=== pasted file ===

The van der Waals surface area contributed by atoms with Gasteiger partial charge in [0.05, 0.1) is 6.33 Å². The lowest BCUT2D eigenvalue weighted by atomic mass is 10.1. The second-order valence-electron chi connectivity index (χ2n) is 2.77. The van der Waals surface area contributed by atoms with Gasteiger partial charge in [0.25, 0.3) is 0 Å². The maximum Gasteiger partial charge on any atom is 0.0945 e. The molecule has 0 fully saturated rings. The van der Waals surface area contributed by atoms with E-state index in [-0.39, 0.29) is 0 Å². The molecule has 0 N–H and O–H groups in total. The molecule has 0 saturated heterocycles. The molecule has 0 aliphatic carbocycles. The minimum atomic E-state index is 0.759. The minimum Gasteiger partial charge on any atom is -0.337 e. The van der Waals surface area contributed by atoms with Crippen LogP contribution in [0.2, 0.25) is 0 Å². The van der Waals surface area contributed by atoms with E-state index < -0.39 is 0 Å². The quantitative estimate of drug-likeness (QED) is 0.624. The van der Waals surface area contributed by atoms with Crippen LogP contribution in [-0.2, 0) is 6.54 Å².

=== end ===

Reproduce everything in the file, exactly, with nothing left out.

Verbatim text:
The van der Waals surface area contributed by atoms with Gasteiger partial charge in [0.05, 0.1) is 6.33 Å². The lowest BCUT2D eigenvalue weighted by atomic mass is 10.1. The second-order valence-electron chi connectivity index (χ2n) is 2.77. The van der Waals surface area contributed by atoms with Gasteiger partial charge in [0.25, 0.3) is 0 Å². The maximum Gasteiger partial charge on any atom is 0.0945 e. The molecule has 0 fully saturated rings. The van der Waals surface area contributed by atoms with E-state index in [-0.39, 0.29) is 0 Å². The molecule has 0 N–H and O–H groups in total. The molecule has 0 saturated heterocycles. The molecule has 0 aliphatic carbocycles. The minimum atomic E-state index is 0.759. The minimum Gasteiger partial charge on any atom is -0.337 e. The van der Waals surface area contributed by atoms with Crippen LogP contribution in [0.2, 0.25) is 0 Å². The van der Waals surface area contributed by atoms with E-state index < -0.39 is 0 Å². The quantitative estimate of drug-likeness (QED) is 0.624. The van der Waals surface area contributed by atoms with Crippen LogP contribution in [-0.2, 0) is 6.54 Å².